Figure 6: The optimal threshold for each channel state .

Vi Conclusions

In this paper, we investigated the delay optimal scheduling problem over a -state wireless channel with fixed modulation. For a target BER, the source adjusts its transmission power according to the channel state . In this system, we proposed a stochastic scheduling policy: the source transmits one packet with probability or , depending on whether there is new data arrival, when the queue length is and the channel state is . By Markov chain modeling and variable substitution, we constructed an LP problem to minimize the average delay under the average power constraint. By exploiting the property of the LP problem, we revealed the structure of the optimal solution and then derived the optimal probabilities or . It was found that the source should always transmit as long as the channel quality is best. Otherwise, the source holds from transmission when the queue length is below the optimal threshold , and transmits with power when the data queue length exceeds the threshold , given the channel state . Simulation results confirmed our theoretical analysis.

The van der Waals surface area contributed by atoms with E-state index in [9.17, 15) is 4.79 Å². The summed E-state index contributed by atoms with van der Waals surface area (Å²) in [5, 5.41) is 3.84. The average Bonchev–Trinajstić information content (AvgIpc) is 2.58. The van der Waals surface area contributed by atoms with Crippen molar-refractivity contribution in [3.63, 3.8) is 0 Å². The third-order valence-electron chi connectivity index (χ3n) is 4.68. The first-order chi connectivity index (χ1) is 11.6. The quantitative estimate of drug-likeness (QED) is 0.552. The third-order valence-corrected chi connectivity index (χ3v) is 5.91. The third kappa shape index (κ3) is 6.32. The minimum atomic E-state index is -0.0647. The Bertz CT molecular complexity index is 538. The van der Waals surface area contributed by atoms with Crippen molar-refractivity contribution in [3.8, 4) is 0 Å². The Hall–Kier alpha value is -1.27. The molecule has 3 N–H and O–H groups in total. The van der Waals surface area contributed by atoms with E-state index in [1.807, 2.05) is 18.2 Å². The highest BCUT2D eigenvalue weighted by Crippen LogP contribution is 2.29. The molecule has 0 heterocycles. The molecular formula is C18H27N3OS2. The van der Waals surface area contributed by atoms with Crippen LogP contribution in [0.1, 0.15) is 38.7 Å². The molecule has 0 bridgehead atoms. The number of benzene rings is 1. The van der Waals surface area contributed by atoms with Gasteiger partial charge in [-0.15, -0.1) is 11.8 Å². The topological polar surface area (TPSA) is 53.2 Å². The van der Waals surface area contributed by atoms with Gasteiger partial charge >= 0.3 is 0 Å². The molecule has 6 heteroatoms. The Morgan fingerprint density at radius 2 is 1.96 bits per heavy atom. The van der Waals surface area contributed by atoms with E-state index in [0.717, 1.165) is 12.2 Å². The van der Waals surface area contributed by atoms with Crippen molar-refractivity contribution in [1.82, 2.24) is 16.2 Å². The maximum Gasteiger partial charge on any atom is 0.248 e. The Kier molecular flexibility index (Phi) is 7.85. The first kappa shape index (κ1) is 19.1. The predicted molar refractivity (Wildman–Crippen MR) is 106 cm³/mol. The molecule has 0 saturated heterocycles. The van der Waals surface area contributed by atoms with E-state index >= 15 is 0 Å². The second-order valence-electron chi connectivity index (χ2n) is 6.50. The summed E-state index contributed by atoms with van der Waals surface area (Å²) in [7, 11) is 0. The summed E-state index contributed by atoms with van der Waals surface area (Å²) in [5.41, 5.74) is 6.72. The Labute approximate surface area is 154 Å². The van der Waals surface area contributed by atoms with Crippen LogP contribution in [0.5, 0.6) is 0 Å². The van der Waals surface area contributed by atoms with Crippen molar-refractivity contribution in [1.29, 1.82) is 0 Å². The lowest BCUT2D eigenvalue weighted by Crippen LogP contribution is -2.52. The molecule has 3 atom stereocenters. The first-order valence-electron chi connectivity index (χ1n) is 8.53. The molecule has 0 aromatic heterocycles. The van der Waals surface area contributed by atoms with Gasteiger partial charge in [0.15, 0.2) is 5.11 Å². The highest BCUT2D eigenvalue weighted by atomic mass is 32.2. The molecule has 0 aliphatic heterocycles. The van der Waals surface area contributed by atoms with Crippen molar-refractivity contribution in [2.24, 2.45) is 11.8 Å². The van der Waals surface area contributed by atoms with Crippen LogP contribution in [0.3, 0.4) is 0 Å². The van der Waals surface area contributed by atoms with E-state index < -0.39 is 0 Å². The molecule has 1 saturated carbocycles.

References